The Brooks family of Thorness has joined a pilot project to help the Department for Environment, Food and Rural Affairs improve the delivery of sustainable agriculture incentives to farms across the country.
For over a century, the family have worked at South Thorness Farm, located in the Hamstead Heritage Coast Area of Natural Beauty, west of Cowes.
In a video diary for DEFRA, sisters Jess and Sarah, along with their parents Adrian and Joyce, explain farm management and their decision to join the pilot, while giving a little insight into the world of modern farming here. on the island.
Jess explains that the farm is home to more than you might think with interesting wildlife such as red squirrels, brown hares, larks and swallows, as well as barn owls and kestrels and hazel dormice in the hedgerows. There are also many species of butterflies in the area, as well as different types of dragonflies and damselflies.
The incentive for sustainable agriculture (IFC) is the first of 3 new environmental programs implemented by the government as part of the agricultural transition plan. IFC aims to help farmers manage land in a way that improves food production and is more environmentally sustainable.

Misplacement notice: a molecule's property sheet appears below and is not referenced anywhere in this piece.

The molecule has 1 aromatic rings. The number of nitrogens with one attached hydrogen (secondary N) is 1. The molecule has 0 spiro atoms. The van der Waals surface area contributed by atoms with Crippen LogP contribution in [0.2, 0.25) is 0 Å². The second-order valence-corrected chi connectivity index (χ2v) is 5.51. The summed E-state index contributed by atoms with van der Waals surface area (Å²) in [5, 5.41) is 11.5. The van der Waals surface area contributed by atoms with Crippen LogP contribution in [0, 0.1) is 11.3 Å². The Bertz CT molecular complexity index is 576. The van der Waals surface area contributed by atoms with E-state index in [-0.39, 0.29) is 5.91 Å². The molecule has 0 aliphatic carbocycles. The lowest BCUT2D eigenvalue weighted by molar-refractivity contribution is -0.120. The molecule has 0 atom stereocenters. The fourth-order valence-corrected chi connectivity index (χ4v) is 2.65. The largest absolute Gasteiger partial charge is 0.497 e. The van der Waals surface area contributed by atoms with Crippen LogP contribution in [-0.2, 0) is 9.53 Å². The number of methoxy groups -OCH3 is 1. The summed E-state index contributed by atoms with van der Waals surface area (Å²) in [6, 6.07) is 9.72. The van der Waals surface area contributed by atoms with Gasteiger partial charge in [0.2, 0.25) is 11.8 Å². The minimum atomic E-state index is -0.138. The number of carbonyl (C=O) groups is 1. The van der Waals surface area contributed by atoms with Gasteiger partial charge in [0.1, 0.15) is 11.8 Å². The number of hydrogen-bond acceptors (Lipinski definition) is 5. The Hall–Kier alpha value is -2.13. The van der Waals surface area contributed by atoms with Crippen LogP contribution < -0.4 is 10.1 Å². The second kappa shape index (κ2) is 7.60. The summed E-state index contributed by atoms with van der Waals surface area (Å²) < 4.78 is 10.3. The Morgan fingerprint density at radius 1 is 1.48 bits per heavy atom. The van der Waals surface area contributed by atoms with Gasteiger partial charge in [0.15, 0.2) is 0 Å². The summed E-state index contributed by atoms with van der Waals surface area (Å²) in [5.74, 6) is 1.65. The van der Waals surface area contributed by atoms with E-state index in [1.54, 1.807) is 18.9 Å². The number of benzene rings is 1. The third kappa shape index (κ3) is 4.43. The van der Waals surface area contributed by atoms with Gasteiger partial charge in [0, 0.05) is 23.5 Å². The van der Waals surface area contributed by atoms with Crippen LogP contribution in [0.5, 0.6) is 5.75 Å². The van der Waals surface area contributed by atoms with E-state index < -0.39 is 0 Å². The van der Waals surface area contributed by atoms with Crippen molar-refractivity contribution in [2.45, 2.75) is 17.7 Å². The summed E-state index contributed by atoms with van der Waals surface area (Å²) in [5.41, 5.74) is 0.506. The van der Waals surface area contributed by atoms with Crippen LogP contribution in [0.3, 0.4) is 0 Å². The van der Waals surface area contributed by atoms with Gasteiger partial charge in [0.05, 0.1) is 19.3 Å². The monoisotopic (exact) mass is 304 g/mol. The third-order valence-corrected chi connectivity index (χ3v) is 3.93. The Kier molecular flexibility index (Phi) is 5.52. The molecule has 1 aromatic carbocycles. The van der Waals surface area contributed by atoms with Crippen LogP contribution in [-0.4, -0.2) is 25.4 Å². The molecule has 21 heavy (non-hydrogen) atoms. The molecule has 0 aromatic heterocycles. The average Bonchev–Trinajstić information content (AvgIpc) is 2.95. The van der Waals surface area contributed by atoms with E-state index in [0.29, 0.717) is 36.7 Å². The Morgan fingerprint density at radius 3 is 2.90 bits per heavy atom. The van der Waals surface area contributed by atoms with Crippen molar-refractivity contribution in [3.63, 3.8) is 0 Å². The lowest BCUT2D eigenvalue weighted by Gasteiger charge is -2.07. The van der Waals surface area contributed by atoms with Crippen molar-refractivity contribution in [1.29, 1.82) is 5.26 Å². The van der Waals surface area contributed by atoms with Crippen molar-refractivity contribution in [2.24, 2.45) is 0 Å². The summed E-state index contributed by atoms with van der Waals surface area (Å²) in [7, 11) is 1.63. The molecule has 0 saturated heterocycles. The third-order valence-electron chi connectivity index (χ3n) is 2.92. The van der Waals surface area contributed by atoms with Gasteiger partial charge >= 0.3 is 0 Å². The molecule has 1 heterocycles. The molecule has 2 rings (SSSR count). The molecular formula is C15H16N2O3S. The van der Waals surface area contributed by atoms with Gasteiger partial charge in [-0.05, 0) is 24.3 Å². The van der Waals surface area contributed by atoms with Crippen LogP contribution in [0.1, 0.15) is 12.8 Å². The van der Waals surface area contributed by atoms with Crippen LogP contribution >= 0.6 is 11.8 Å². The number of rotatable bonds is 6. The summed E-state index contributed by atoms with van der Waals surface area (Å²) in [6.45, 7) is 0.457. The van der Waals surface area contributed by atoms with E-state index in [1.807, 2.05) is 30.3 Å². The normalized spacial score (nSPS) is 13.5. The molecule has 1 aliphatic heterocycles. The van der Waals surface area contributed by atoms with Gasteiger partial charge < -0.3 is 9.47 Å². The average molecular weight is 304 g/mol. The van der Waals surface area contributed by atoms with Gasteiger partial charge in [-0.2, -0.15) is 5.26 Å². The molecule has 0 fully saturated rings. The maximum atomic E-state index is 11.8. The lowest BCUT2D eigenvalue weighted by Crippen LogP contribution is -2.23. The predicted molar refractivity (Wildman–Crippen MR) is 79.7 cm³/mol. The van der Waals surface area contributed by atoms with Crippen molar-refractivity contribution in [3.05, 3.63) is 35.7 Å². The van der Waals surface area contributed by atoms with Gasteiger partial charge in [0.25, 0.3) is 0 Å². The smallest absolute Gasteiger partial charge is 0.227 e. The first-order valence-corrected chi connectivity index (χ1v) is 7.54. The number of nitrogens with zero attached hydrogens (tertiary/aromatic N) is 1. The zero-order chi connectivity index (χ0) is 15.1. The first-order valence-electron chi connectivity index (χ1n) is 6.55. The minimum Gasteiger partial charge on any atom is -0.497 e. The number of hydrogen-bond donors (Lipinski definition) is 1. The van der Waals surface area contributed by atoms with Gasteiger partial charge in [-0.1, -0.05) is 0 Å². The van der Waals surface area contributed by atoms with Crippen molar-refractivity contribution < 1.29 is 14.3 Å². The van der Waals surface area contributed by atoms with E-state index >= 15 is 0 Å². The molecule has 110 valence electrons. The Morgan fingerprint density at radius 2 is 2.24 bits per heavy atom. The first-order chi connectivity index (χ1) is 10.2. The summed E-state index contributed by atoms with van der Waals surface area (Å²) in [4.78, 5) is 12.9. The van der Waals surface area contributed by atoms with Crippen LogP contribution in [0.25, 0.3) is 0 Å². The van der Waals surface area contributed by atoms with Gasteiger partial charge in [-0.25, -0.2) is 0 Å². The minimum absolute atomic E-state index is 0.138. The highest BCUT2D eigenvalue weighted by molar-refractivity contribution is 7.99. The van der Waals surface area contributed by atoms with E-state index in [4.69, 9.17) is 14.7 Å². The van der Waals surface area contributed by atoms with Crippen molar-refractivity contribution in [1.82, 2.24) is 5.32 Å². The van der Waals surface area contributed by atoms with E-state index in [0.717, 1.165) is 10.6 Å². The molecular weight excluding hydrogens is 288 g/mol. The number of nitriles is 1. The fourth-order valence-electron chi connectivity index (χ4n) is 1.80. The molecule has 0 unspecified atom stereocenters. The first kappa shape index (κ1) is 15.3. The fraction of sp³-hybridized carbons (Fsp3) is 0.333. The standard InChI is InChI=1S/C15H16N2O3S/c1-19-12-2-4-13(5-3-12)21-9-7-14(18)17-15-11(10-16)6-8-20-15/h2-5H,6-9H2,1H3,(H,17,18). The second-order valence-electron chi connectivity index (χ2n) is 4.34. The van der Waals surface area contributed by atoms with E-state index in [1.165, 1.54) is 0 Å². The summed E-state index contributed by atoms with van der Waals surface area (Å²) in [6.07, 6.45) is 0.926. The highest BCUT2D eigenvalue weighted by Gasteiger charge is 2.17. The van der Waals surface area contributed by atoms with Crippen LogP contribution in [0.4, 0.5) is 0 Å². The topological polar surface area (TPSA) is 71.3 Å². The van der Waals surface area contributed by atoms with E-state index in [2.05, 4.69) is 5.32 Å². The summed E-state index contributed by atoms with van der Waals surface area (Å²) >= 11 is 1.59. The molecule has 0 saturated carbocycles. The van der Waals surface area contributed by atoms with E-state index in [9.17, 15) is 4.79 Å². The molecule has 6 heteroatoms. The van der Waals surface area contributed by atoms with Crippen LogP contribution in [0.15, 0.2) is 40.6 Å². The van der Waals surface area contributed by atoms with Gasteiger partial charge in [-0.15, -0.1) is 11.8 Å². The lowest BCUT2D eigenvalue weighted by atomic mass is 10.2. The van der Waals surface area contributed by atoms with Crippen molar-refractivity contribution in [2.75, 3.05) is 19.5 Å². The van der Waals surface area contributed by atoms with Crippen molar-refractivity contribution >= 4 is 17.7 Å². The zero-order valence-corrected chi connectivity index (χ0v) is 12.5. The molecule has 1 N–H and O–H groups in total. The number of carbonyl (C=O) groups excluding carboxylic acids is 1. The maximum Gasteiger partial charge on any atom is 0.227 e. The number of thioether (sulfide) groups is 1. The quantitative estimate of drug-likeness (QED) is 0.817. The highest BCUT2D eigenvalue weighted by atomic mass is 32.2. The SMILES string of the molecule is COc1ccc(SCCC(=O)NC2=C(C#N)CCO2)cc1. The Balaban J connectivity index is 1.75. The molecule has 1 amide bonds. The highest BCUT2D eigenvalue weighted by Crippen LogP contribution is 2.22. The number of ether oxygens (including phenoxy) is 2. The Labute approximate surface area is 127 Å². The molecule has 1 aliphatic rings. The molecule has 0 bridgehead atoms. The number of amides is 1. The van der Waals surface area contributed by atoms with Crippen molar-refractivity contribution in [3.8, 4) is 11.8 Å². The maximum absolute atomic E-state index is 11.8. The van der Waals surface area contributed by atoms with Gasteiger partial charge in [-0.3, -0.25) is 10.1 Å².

Farmers are paid to deliver public goods, such as improved water quality, biodiversity, climate change mitigation, and animal health and welfare.
The Brooks family is passionate about the role small prairie farms can play in the future of our countryside and tThey intend to protect and enhance the exceptionally diverse wildlife on their farm.
“We are getting into incentivizing sustainable agriculture because we believe that small prairie farms like ours have an important role to play in the future of the countryside, and 55 acres like we have here doesn’t seem like a lot. , but we have a part to play, and it’s not an insignificant amount of land and we can sequester carbon here, we can attract and support more wildlife, and we can lock in nutrients and help clean up the land. ‘water “.
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